Last night's Oscar ceremony was the best I ever saw (although not the best host; that honor still goes to Whoopi Goldberg for what I'm concerned). The new format was original and svelte and will hopefully be kept and improved upon in the future.
Hugh Jackman did a good job and showed the world that he can sing and dance up a storm. He has a very nice voice and a lot of charisma. I'm quite sure he'll be invited back to host, perhaps even as soon as next year. His opening number was funny and he looked at ease. Even his skit with the beautiful Anne Hathaway looked improvised.
The stage was completely redesigned, with the orchestra in plain view (a change the musicians surely appreciated) and a series of mobile panels that were used as projection screens. The audience was seated much closer to the stage, which made for a more intimate experience and looked cozier.
I liked how the acting awards were awarded by five previous winners in those same categories. The presenters' introductions were touching and heartfelt, and the only complaint I have is that I miss the short clips from each nominated performance while each name is called. It's always nice to get a glimpse of the performance, especially if you haven't seen the movie.
I was a little concerned by how long this new format took to award the acting nominees however, since the Oscars' producers are always worried about running over time (which they did again, in spite of swearing they wouldn't, by about 30 minutes...). My concern was alleviated when I saw how they opted to squeeze together the technical awards and keep the same presenters for a series of them. This cut down on the time it takes to clear the stage and introduce new people and made for a nice flowing ceremony.
That's probably the best way to describe it actually, a ceremony with a good flow that delivered on the promise of the producers that the awarding of the prizes itself would have followed a storyline. Explaining the different stages of movie-making (pre-production, production and post-production) not only flowed nicely, but it also helped the viewers understand how movies are actually made.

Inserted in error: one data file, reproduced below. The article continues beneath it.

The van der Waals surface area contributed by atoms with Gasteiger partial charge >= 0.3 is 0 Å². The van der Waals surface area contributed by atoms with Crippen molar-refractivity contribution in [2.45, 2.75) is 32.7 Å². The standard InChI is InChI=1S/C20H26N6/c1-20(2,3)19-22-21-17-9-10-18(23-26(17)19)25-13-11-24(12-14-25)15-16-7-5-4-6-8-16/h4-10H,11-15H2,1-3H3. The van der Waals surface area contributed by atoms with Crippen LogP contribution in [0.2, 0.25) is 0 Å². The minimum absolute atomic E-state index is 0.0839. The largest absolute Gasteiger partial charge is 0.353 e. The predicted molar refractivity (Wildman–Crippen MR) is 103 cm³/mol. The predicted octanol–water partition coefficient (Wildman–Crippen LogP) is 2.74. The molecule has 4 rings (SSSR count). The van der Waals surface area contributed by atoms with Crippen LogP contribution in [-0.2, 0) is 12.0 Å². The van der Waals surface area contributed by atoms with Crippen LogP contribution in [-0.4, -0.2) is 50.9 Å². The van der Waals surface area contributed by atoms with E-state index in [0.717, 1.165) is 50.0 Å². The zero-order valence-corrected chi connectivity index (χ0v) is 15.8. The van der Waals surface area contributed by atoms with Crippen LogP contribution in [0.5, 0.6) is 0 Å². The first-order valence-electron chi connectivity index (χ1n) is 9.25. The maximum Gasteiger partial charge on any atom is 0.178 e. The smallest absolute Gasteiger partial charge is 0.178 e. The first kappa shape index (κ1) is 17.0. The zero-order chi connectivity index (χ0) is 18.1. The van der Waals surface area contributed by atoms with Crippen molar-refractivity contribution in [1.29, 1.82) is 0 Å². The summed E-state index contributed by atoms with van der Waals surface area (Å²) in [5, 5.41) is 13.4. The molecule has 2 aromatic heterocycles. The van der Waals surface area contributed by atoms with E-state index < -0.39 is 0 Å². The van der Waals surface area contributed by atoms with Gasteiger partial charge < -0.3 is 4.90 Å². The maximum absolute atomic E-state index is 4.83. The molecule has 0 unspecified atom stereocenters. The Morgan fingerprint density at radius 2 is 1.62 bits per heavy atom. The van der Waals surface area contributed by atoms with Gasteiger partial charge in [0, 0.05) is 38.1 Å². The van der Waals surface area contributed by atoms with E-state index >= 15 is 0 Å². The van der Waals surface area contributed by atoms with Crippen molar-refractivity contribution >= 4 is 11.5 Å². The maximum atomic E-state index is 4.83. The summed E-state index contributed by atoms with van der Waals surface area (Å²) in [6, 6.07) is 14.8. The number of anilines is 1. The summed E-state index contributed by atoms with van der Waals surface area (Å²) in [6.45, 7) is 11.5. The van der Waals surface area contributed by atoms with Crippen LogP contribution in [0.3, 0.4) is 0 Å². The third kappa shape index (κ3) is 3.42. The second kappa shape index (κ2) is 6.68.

I usually like the montages a lot, and even those were linked in a narrative, that of 2008 in movies. I liked the animated and the romance ones, but the comedy one made me feel like, judging by the clips shown, 2008 wasn't such a great year for comedies.
The musical number was fantastic, although I doubt Jackman's right when he says the musical's back. If it's a good movie, people will go see it, no matter the format, otherwise they won't.
As for the awards themselves, I was pleased with the winners, although I correctly forecast almost all of them, and this takes away any anticipation. I got 19/24 right, and if you take out the four "minor" categories of documentaries and shorts, I got 18/20 correct. Arguably my best showing ever, especially considering that one of the two I got wrong, Best Foreign Language Film, was maybe the biggest upset of the night.
I loved Slumdog Millionaire, and I thought it deserved to win, but I was still quietly hoping that Milk would pull an upset, given its theme, its focus, its lessons, and its message of hope. I was very happy therefore for Milk's wins in the Best Original Screenplay and Best Actor categories.
Dustin Lance Black's and Sean Penn's acceptance speeches were also the best of the night, especially Black's, who made me cry for his courage to speak directly to those kids out there who need to know they are not alone and unwanted.
And now, on to this year's potential candidates...